While many will see this as simply an example of weak Muslims selling out their religion to please non-Muslims it’s not that simple of a matter. There is a level of rationalization that goes along with this. The belief that yes I’m cutting some corners, and yes some of this may be dodgy from an Aqeedah standpoint, but I’m working towards the greater good.

In an age of Islamophobia Muslims are seeking allies.  There exists real enemies to Muslims and people in America who wish us harm. Therefore, it’s quite natural to grow close to those who are combating our foes and willing to be our allies. However, as my mentor Imam Mahdi Bray would say “politics is dating it isn’t marriage.” We can be allies without being one with our allies, we can stand with people in one area and not in another. We don’t have to completely take on the ideologies of our political friends and we shouldn’t be forced to sacrifice our Aqeedah for political game or more media access.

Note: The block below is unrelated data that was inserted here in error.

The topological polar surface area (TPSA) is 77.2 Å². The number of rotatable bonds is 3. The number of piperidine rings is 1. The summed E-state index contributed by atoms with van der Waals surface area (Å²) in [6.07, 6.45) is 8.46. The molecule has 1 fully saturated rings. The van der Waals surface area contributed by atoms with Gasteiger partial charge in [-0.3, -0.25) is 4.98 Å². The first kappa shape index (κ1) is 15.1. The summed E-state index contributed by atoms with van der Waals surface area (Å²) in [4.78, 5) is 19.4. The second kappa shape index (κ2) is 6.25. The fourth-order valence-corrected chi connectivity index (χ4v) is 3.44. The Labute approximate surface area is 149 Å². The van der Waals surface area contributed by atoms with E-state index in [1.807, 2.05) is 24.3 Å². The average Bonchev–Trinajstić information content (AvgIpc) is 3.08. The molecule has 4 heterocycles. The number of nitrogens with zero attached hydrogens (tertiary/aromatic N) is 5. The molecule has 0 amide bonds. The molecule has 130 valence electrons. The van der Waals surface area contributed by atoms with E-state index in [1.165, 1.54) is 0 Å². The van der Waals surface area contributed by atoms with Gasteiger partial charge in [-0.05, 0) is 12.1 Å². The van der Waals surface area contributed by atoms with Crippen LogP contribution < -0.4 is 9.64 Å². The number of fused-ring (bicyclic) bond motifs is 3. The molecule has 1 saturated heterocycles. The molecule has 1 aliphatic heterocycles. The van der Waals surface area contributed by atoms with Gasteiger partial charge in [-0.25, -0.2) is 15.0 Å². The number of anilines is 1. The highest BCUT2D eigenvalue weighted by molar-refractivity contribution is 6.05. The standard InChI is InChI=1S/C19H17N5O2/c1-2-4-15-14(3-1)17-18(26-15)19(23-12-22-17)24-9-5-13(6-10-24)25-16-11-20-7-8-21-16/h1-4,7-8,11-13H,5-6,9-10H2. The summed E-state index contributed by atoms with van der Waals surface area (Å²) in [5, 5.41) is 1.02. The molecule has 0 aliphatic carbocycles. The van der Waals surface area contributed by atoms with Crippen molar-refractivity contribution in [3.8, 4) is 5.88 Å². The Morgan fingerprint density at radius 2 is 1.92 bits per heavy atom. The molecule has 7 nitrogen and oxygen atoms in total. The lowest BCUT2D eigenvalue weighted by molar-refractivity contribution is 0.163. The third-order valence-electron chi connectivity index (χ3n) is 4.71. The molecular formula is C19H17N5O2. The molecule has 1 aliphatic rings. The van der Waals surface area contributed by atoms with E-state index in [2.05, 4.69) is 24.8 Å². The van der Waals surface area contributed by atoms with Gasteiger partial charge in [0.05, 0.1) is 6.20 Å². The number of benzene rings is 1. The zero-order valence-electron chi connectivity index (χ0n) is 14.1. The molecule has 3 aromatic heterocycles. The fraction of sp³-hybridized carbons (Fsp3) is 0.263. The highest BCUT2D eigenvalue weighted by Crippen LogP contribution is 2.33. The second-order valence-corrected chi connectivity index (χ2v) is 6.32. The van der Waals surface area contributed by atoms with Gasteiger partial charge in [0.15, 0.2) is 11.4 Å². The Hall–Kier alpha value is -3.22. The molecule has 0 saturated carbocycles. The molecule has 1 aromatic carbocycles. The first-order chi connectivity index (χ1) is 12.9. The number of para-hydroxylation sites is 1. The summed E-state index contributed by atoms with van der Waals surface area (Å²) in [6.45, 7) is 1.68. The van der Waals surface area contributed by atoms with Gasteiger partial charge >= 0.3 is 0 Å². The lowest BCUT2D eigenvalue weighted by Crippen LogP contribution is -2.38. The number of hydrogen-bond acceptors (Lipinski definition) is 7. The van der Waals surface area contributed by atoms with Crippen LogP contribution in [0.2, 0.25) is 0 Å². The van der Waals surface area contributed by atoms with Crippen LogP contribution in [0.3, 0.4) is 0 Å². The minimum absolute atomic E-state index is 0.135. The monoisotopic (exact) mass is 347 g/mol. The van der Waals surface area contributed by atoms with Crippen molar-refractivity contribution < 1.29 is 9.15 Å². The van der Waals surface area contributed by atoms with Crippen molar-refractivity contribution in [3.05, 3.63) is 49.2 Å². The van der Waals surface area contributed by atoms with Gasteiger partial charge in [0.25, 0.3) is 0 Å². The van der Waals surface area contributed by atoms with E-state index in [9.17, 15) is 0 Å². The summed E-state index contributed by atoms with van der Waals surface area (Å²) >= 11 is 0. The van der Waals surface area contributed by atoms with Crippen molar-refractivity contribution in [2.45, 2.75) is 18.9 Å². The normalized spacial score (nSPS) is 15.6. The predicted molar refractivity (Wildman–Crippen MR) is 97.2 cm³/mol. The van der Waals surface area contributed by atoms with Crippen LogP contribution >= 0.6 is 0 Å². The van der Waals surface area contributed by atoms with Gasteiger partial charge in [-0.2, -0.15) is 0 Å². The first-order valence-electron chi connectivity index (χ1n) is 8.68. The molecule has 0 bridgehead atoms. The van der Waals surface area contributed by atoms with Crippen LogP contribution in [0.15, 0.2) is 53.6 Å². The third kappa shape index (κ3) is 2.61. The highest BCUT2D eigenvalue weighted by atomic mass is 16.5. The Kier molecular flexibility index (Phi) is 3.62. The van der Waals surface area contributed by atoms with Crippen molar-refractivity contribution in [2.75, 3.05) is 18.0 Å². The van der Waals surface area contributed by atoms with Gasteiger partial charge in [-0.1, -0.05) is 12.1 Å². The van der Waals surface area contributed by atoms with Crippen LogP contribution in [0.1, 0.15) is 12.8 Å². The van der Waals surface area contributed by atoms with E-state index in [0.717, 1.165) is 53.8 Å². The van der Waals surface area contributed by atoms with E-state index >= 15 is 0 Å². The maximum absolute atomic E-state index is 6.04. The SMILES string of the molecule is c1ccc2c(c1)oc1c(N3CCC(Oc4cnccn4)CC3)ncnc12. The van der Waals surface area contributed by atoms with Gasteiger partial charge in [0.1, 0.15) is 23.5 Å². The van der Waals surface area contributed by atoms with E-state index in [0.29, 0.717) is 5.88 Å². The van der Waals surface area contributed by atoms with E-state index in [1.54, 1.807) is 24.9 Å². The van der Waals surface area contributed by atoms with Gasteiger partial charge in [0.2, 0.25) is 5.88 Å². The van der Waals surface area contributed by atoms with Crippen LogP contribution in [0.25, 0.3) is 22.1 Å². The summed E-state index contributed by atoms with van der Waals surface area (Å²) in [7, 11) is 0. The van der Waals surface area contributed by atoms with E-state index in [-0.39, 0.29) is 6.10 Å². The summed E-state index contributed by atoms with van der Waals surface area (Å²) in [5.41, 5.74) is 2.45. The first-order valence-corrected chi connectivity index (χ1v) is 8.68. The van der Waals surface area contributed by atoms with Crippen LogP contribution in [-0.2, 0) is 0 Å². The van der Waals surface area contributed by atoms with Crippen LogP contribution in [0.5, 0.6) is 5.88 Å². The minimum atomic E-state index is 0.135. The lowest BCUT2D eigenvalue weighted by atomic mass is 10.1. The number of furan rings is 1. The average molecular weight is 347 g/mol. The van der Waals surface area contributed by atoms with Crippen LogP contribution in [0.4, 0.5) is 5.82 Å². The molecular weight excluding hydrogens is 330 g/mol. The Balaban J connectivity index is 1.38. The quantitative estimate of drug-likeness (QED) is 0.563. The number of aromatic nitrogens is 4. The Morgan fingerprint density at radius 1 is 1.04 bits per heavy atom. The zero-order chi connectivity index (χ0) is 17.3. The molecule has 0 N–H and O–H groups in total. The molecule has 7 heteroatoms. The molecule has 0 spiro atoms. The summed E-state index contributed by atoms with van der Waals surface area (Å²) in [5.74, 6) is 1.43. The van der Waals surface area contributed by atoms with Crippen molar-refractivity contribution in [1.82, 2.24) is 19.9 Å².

The dunya (world) is like an ocean during the time of the storm. The waters are difficult to navigate and at times it’s difficult to keep the ship afloat.  Our emaan (belief) guides us out of the rocky waters and once we get to port our Aqeedah is the anchor which will hold us steady. Take away our Aqeedah and we are just adrift at sea.

Umar Lee is an author and freelance writer from St. Louis now based out of Dallas. He may be contacted atUmarlee@gmail.com and found at Twitter @STLAbuBadu

The views expressed in this article are the author’s own and do not necessarily reflect Al Jazeera’s editorial policy.

The Mask Falls Off: Suu Kyi’s Anti-Muslim Comment

25 March, 2016 - 17:03


Aung San Suu Kyi, viewed as a hero by many for her democracy activism has equivocated on the genocide faced by the Rohingya Muslims, refused to condemn rampant Islamophobia, as well as racism against persecuted ethnic minorities such as the Kachin and Shan peoples.

This isn’t surprising considering her party, the NLD, chose not to field a single Muslim candidate in the November 2015 elections due to the anti-Muslim atmosphere created by groups such as the the MaBaTha and others. The following story in the Telegraph highlights that her equivocation and silence on issues of genocide and racism may not simply be down to the fact that she’s a “politician” but also that she herself has Buddhist nationalist tendencies.